How do I check a value in a boolean List?

+4 votes
asked Sep 9, 2015 by patrick2607

I have this List: List<bool> values = new List<bool>();

Filled with: True,True,False,True,False,False,True

When I do this: int amountTrue = values.Count(v => true); it returns 7. That's just the amount of values in the List. I think it checks if the value exists, but this is not what I want.

How do I get the amount of True values in the List by using Count or any other chainable method? I know I can loop through it but I think this could be done easier.

5 Answers

+10 votes
answered Sep 9, 2015 by dave-zych

The Count method can take a predicate, which is basically a method that returns a boolean. In this case, the Count method is counting the number of items that "pass" the predicate. What you were doing is saying "for each item, check if true is true", which is, obviously, always true. What you want to do is check if each value is true, which you can do like so:

values.Count(v => v);

or longhand

values.Where(v => v).Count();
+4 votes
answered Sep 9, 2015 by gab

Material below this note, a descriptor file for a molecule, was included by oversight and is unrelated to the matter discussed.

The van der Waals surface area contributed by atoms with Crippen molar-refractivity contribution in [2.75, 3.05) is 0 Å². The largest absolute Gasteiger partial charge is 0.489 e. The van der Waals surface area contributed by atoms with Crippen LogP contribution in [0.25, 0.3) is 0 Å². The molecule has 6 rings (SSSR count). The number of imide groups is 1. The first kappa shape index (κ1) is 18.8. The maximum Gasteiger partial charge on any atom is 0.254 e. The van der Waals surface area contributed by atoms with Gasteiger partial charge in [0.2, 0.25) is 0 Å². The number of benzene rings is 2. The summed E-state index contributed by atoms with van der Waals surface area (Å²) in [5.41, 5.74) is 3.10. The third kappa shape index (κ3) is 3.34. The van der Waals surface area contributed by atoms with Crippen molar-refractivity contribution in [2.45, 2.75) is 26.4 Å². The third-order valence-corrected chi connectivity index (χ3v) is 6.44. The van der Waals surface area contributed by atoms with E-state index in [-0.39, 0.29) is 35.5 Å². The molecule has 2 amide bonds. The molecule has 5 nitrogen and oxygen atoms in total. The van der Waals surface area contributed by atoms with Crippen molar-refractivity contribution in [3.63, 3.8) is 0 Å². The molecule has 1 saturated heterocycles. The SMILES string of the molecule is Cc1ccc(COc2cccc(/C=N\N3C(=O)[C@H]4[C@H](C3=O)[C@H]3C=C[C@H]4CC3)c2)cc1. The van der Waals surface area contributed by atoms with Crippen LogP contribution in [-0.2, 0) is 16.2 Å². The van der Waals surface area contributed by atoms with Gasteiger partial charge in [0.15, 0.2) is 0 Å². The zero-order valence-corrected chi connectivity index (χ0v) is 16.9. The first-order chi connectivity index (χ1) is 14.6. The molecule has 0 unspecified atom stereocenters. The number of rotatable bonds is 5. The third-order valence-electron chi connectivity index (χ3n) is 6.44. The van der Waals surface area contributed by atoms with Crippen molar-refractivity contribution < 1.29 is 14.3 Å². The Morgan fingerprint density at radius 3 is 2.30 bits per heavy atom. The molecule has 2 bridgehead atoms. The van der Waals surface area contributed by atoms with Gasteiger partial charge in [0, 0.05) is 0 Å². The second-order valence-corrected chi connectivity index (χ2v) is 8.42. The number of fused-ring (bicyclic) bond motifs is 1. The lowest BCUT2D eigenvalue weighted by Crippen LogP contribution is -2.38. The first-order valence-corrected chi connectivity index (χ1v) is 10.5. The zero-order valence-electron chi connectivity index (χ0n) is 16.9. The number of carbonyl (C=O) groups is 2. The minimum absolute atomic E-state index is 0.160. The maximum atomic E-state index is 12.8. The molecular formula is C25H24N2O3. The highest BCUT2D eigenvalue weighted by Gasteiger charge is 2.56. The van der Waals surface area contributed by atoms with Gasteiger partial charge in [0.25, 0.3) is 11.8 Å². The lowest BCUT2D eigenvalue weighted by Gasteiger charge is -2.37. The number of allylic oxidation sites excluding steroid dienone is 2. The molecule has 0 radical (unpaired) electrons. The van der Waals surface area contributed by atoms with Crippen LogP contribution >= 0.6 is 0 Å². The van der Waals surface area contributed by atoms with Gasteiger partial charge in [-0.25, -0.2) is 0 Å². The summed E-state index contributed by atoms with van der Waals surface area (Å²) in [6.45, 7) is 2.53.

List<bool> values = new List<bool>() { true, true, false, true, false, false, true };

Console.WriteLine(values.Count(v => v == true)); //output : 4
Console.WriteLine(values.Count(v => v == false)); //output : 3

Console.WriteLine(values.Count(v => v)); //v == true, output : 4
Console.WriteLine(values.Count(v => !v)); //v == false, output : 3

Console output :





0 votes
answered Sep 10, 2015 by gab

A list of boolean doesn't contain relevant data such as keys or values for other queries, you might just want to use an alternative solution like incrementing integers. With your current solution, the list solution, when the list will grow over thousands of values it will take more cpu time to count all the elements and more memory to store all the elements.

Alternative solution :

int nbTrue = 0; // choose a significant name
int nbFalse = 0; // choose a significant name

0 votes
answered Sep 10, 2015 by grimcoder

var count = values.Count(v => true == v)

0 votes
answered Sep 10, 2015 by flyfrog

values.Count(v => v); returns result according to value of v values.Count(v => true); always return true.

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